Perhaps one reason literature seems dead is that book reviewing is such a delicate, nepotism-prone profession. Where writers on movies, art, television, music, film and even ballet often convey some measure of scorn for or exhilaration about their subjects, too many book reviewers sound exclusively concerned with their opinions’ reverberations within publishing itself. Imagine what would happen if, say, movies were overwhelmingly reviewed by working and wannabe movie directors, and you’ll get the idea. Great alternative book-boosting, agenda-busting organs like the WLS are the antidote to all that pussyfooting around, fighting the good fight from an all but incorruptible distance.

When I was offered the guest editorship of this particular WLS, I wanted (and was asked) to do something different. So I decided to get personal. Everyone I know who writes or reviews books tends to love or hate them, rave or bitch about them, all the time — just not within earshot of the public. There’s nothing like hearing an impassioned writer riff on the heroes and villains of his or her art. Not that an overtly subjective or idiosyncratic approach is any more correct than a measured, quasi-objective one; it’s just rarer to see it in print. So this WLS is nothing but unique voices making unqualified literary judgments.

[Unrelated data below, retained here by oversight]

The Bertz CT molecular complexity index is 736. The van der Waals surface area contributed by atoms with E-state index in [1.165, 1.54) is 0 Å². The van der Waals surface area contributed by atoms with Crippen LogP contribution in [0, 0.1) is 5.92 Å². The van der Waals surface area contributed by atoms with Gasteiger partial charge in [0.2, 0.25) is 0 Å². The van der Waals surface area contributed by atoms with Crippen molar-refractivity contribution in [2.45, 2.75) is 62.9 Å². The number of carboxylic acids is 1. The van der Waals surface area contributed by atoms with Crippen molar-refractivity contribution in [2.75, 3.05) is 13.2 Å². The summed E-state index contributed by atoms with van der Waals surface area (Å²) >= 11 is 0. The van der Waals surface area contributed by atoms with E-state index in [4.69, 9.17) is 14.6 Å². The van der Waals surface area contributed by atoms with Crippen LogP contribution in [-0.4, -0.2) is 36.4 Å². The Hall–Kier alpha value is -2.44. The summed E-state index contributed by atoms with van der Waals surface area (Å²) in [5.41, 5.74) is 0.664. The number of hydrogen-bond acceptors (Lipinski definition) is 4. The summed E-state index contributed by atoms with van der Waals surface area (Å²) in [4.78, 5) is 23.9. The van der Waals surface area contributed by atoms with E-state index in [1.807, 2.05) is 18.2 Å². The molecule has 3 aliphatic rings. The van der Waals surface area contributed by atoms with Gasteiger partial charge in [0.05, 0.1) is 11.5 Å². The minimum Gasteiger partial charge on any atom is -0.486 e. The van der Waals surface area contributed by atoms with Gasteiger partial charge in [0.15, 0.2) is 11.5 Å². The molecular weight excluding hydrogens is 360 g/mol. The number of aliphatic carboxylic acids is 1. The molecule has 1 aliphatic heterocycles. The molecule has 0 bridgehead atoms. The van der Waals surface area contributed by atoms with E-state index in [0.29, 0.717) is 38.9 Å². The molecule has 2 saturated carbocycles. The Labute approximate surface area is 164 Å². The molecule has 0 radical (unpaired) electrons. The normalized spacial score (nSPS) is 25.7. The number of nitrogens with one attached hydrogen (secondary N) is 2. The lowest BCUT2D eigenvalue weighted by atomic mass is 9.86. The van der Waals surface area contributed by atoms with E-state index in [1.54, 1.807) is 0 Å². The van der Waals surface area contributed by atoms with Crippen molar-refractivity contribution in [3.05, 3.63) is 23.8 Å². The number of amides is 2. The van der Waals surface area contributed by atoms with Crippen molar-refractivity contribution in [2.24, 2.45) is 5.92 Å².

Basically, I tried to match up some of my favorite L.A.-based wordsmiths with current books that I thought would get under their skin in one way or another. Then I asked them to write responses in their inimitable styles. Prose writer Benjamin Weissman, critic/curator Bruce Hainley and the L.A. Weekly’s F.X. Feeney are established maestros of the lucid opinion. Trinie Dalton and Casey McKinney are relatively new, triple-threat figures on the L.A. literary scene, as fiction writers, critics and editors respectively of the magazines Rodentia and Mall Punk. I invited another new literary hotshot, Vanessa Place, to espouse in essay form what she believes is an emerging, as-yet-unidentified aesthetic. I also encouraged the great poet Amy Gerstler to bare her passion for another great poet, Elaine Equi. My own contribution is equally pointed: I’d always wanted to talk to Clive Barker, so I did. Here’s hoping the results pique your interest, one way or another.

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